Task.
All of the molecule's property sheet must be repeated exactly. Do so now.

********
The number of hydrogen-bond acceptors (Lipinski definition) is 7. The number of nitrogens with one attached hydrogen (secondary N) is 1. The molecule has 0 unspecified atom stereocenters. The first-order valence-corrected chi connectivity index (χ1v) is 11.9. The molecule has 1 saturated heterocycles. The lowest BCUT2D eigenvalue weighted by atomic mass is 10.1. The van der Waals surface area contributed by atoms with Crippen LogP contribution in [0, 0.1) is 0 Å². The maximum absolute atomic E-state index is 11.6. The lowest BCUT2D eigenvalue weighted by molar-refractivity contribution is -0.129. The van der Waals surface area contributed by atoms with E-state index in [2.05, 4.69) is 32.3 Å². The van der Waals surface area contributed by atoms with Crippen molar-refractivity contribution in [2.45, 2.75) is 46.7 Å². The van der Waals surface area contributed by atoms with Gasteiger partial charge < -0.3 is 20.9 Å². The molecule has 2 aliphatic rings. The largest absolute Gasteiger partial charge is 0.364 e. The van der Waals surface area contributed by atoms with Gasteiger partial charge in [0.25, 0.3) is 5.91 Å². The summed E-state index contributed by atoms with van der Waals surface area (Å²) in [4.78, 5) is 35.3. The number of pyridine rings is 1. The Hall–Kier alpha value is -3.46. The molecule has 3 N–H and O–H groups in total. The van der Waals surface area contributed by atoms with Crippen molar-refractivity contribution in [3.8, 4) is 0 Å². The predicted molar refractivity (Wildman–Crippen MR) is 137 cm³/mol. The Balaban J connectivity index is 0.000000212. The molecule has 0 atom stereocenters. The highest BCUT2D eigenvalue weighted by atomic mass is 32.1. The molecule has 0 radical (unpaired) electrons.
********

The number of hydrogen-bond acceptors (Lipinski definition) is 7. The number of nitrogens with one attached hydrogen (secondary N) is 1. The molecule has 0 unspecified atom stereocenters. The first-order valence-corrected chi connectivity index (χ1v) is 11.9. The molecule has 1 saturated heterocycles. The lowest BCUT2D eigenvalue weighted by atomic mass is 10.1. The van der Waals surface area contributed by atoms with Crippen LogP contribution in [0, 0.1) is 0 Å². The maximum absolute atomic E-state index is 11.6. The lowest BCUT2D eigenvalue weighted by molar-refractivity contribution is -0.129. The van der Waals surface area contributed by atoms with E-state index in [2.05, 4.69) is 32.3 Å². The van der Waals surface area contributed by atoms with Crippen molar-refractivity contribution in [2.45, 2.75) is 46.7 Å². The van der Waals surface area contributed by atoms with Gasteiger partial charge < -0.3 is 20.9 Å². The molecule has 2 aliphatic rings. The largest absolute Gasteiger partial charge is 0.364 e. The van der Waals surface area contributed by atoms with Gasteiger partial charge in [0.25, 0.3) is 5.91 Å². The summed E-state index contributed by atoms with van der Waals surface area (Å²) in [4.78, 5) is 35.3. The number of pyridine rings is 1. The Hall–Kier alpha value is -3.46. The molecule has 3 N–H and O–H groups in total. The van der Waals surface area contributed by atoms with Crippen molar-refractivity contribution in [3.8, 4) is 0 Å². The predicted molar refractivity (Wildman–Crippen MR) is 137 cm³/mol. The Balaban J connectivity index is 0.000000212. The molecule has 0 atom stereocenters. The highest BCUT2D eigenvalue weighted by atomic mass is 32.1. The molecule has 0 radical (unpaired) electrons.